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Barton’s Movie Reviews – 12 Years a Slave


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12 Years a Slave is a film that I had been eagerly anticipating. First shown here in the UK back in October at the BFI London Film Festival and released in the USA in November, the film earned critical acclaim from both sides of the Atlantic.  It is an example of cinema at its most unflinching and powerful best.

12 Years a Slave is an adaptation of the autobiography written by Solomon Northup in 1853. It tells the astonishing true story of Northup (Chiwetel Ejiofor), a free man who is kidnapped and sold into slavery, where he worked on plantation fields in Louisiana for twelve years.

Directed by Steve McQueen from a screenplay by John Ridley, 12 Years a Slave is an amazing piece of storytelling that will pull on your heartstrings from start to finish. The film is visually beautiful with cinematographer Sean Bobbitt once again working with McQueen after Hunger and Shame.

The film’s greatest strength though is the performances from every single member of the cast. In the lead role as Solomon Northup, Chiwetel Ejiofor delivers a performance of the highest order. Northup is a man that suffered for twelve years and Ejiofor makes you empathize with the character from the very moment he realizes he has been stripped of his identity. 

There were two moments when Ejiofor had the whole audience in awe. The first was when he had to destroy the one thing that represented his only chance of being a free man again and the second was when he began to realize that he could once again be a free man. Both scenes are just Ejiofor alone on screen but his actions and facial expressions are all that is needed to convey his feelings. It says a lot about the performance when an actor can evoke such emotion from the audience when they are on the screen by themselves.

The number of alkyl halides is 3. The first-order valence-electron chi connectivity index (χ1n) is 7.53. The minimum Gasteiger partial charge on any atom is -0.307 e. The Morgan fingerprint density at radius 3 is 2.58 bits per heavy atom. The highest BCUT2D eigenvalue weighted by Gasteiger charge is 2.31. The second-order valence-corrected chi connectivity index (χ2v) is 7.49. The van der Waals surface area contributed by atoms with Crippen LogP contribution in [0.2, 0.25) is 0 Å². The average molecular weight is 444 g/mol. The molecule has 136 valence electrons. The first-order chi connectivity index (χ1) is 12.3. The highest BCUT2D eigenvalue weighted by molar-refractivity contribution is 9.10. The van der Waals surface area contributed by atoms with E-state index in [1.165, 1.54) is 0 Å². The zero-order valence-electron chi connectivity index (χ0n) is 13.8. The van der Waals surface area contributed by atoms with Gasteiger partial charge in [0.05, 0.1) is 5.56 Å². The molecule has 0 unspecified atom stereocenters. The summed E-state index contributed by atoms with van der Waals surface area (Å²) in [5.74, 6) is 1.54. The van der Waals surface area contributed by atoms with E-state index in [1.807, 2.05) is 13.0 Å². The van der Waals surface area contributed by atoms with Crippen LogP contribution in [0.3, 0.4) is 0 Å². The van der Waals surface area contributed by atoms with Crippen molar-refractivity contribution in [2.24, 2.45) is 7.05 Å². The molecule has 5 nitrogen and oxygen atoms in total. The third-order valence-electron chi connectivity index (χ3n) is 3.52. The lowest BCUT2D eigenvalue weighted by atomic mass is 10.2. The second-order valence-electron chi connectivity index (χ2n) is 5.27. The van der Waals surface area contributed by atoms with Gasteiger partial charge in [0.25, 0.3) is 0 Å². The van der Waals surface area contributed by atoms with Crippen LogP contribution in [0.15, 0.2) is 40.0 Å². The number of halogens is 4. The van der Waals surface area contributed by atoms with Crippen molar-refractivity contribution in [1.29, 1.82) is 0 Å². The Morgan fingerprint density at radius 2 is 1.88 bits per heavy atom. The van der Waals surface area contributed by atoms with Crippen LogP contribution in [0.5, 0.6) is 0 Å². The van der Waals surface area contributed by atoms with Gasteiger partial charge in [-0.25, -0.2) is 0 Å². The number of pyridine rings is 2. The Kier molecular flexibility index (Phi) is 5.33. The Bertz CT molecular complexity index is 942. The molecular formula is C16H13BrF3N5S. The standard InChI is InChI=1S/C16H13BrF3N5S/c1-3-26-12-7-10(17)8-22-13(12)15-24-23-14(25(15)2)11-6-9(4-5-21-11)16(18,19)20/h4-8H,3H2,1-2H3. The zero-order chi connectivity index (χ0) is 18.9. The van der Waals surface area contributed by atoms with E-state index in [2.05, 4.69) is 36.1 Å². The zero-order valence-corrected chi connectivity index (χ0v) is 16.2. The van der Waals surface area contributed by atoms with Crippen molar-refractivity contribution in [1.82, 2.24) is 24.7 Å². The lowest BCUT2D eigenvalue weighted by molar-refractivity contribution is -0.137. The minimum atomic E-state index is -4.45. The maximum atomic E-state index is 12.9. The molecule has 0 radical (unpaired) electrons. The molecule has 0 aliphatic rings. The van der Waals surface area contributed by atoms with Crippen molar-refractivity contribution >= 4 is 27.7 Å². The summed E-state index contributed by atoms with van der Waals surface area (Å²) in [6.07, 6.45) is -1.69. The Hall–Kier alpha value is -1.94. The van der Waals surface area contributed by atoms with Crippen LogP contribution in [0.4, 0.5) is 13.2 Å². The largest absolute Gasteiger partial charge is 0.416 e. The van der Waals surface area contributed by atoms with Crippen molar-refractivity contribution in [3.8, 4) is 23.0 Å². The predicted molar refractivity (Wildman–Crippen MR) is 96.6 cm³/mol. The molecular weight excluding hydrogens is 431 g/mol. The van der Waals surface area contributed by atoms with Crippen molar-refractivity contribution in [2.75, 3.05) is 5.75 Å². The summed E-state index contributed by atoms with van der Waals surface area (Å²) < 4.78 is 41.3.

Ejiofor’s name has been banded around the awards circuit and deservedly so. With nominations for both a Golden Globe and BAFTA award already, it is inevitable that he will find himself amongst the Academy Award nominees on January 16.

Michael Fassbender makes amends for The Counsellor with a twisted and vicious turn as plantation owner Edwin Epps, a man who feels the abuse of his slaves is justified by the Bible. It’s the best I’ve ever seen Fassbender and I am glad to say his efforts have been awarded with nominations for both Golden Globe and BAFTA awards. 

Newcomer Lupita Nyong’o really impresses as Patsey, a slave that also works on Epps’ plantation fields. She is desired by Epps and looked out for by Northup, with her vulnerability making it even more distressing to watch the journey she goes through.

Two other performances that caught my eye were those of Benedict Cumberbatch as William Ford and Paul Dano as John Tibeats. Ford is the owner of the plantation that Northup is first sold to and Tibeats is the racist carpenter on Ford’s plantation who immediately takes a disliking to Northup. The kindness that Ford shows to Northup is contradicted by the abuse that Tibeats throws his way. 

What really struck me about 12 Years a Slave was just how brutal it was. Some scenes were uncomfortable to watch and you could hear members of the audience wincing with each lashing the slaves received. One particular scene in which Patsey gets a lashing became incredibly hard to watch. That’s what makes it such a compelling film; it is as brutal as it is beautiful.

12 Years a Slave is a film that will live long in the memory after first seeing it and that is part of the reason it is simply a film you must go and see.

 

Verdict: 5/5

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